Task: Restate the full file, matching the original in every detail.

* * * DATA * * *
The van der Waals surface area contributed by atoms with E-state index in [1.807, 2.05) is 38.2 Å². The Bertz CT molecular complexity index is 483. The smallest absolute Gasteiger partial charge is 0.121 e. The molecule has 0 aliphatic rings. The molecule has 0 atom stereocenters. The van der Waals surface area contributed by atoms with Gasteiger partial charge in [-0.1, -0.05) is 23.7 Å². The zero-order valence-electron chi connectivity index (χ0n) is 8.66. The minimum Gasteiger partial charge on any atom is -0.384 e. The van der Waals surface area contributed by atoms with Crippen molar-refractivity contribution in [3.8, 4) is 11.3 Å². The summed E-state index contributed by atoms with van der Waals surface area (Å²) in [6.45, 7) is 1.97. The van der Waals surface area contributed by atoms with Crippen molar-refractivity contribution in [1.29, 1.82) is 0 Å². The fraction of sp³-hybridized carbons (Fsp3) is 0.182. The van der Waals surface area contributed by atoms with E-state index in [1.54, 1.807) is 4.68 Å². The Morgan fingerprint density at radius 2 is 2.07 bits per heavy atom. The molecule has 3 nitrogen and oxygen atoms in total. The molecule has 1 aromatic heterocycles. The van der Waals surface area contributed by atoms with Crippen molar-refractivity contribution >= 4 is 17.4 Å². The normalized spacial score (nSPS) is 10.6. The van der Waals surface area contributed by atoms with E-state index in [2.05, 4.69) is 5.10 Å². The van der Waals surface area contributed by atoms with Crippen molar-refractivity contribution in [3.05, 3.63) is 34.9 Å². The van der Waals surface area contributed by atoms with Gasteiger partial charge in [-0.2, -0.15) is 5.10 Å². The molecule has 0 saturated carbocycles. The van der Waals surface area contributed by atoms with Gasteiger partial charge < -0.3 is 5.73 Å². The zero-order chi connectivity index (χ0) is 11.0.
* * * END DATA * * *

The van der Waals surface area contributed by atoms with E-state index in [1.807, 2.05) is 38.2 Å². The Bertz CT molecular complexity index is 483. The smallest absolute Gasteiger partial charge is 0.121 e. The molecule has 0 aliphatic rings. The molecule has 0 atom stereocenters. The van der Waals surface area contributed by atoms with Gasteiger partial charge in [-0.1, -0.05) is 23.7 Å². The zero-order valence-electron chi connectivity index (χ0n) is 8.66. The minimum Gasteiger partial charge on any atom is -0.384 e. The van der Waals surface area contributed by atoms with Crippen molar-refractivity contribution in [3.8, 4) is 11.3 Å². The summed E-state index contributed by atoms with van der Waals surface area (Å²) in [6.45, 7) is 1.97. The van der Waals surface area contributed by atoms with Crippen molar-refractivity contribution in [1.29, 1.82) is 0 Å². The fraction of sp³-hybridized carbons (Fsp3) is 0.182. The van der Waals surface area contributed by atoms with E-state index in [1.54, 1.807) is 4.68 Å². The Morgan fingerprint density at radius 2 is 2.07 bits per heavy atom. The molecule has 3 nitrogen and oxygen atoms in total. The molecule has 1 aromatic heterocycles. The van der Waals surface area contributed by atoms with Crippen molar-refractivity contribution >= 4 is 17.4 Å². The normalized spacial score (nSPS) is 10.6. The van der Waals surface area contributed by atoms with E-state index in [2.05, 4.69) is 5.10 Å². The van der Waals surface area contributed by atoms with Crippen molar-refractivity contribution in [3.05, 3.63) is 34.9 Å². The van der Waals surface area contributed by atoms with Gasteiger partial charge in [-0.2, -0.15) is 5.10 Å². The molecule has 0 saturated carbocycles. The van der Waals surface area contributed by atoms with Gasteiger partial charge < -0.3 is 5.73 Å². The zero-order chi connectivity index (χ0) is 11.0.